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In most instances and for most people, discovering a fleshy torso-shaped object wrapped in an oversized garbage bag in the back of a friend’s car does not immediately conjure thoughts of a delicious meal. Even knowing what it was, I couldn’t help making any number of “I Know What You Did Last Summer”–inspired jests about destroying the evidence from a particularly regrettable encounter with a prefrosh, as two guys and I struggled to unload the 144 pounds of meat onto the massive grill rented especially for the occasion. After 20 hours of slow cooking over carefully stoked and maintained embers, however, the shape in the bag will not render up murder indictments, but succulent pork for the 200-plus expected guests at the Yale Sustainable Food Project’s second annual pig roast.

The first pig roast was the brainchild of Dave Thier ’09. After he repeatedly expressed his overwhelming desire to roast a pig, his bosses at the YSFP decided that a pig roast would present an excellent opportunity to convince people of the down-home American roots of the slow food movement. “A lot of people think of slow food as a French thing or an Italian thing, but it’s a really American tradition of gathering around and celebrating with food,” said Anastatia Curley ’07, YSFP communications director. “And we wanted to make it a Yale tradition, too.”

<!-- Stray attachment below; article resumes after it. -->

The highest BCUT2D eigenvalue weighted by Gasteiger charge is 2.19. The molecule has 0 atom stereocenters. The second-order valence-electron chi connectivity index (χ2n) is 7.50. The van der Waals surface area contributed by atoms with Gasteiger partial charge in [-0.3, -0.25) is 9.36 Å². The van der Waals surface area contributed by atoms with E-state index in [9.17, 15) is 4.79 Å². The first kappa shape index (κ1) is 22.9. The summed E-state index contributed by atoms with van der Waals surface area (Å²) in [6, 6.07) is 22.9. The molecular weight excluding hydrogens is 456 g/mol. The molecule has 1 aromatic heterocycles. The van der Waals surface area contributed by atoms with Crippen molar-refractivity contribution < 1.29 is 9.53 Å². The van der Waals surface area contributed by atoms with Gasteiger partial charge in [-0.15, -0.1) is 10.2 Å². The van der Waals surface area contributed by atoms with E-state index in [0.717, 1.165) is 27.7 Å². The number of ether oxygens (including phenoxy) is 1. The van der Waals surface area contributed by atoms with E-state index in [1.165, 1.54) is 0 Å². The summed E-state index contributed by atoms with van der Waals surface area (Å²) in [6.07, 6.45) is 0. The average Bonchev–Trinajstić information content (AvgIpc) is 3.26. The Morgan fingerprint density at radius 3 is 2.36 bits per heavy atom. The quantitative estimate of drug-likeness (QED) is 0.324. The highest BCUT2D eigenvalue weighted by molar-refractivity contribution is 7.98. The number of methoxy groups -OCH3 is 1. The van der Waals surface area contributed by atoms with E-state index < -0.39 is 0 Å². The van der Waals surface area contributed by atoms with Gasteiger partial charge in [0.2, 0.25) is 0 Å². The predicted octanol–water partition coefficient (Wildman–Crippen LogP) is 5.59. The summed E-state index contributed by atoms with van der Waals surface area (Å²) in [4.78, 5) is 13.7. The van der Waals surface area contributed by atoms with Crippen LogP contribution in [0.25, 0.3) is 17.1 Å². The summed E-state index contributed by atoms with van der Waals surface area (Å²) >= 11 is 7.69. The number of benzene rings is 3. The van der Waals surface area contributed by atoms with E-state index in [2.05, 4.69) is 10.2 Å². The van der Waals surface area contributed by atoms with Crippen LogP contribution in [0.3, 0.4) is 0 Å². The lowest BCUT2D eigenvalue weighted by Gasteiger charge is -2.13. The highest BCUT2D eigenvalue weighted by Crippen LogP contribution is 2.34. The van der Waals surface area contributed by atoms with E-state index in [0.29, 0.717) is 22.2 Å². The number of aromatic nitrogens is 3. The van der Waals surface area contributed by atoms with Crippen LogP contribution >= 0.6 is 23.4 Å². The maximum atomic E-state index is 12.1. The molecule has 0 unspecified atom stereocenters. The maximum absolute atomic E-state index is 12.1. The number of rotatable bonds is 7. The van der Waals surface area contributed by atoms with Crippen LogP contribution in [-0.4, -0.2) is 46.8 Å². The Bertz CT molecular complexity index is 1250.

Thier managed to procure a 122-pound sow from a local pig farmer for last year’s roast, a daunting affair, as the farmer was all but unreachable. As Thier wryly recalls, “You would think that the one thing you could expect from a pig farmer would be a willingness to sell pork products.” Then Thier realized he had a bigger problem on his hands: a whole pig he had no idea how to cook. Enter Jack Hitt, frequent contributor to NPR’s This American Life and New Haven’s resident pig roast veteran, who schooled the YSFP workers through a long night of shoveling fresh embers into the grill to sustain the correct temperature for moist meat.

Last night, another generation of YSFP workers employed the same dark arts in anticipation of the moment this afternoon when the pig will be taken off the fire, and gloved hands will break open the skin and pull steaming meat off the bones (the origin of the term “pulled pork”), to be served with coleslaw, collard greens, black-eyed peas, cornbread and sweet tea. As Curley says, “At the end of classes there’s a celebratory moment, and what better way to celebrate than bringing people together with food?” A pig like that you don’t eat all at once.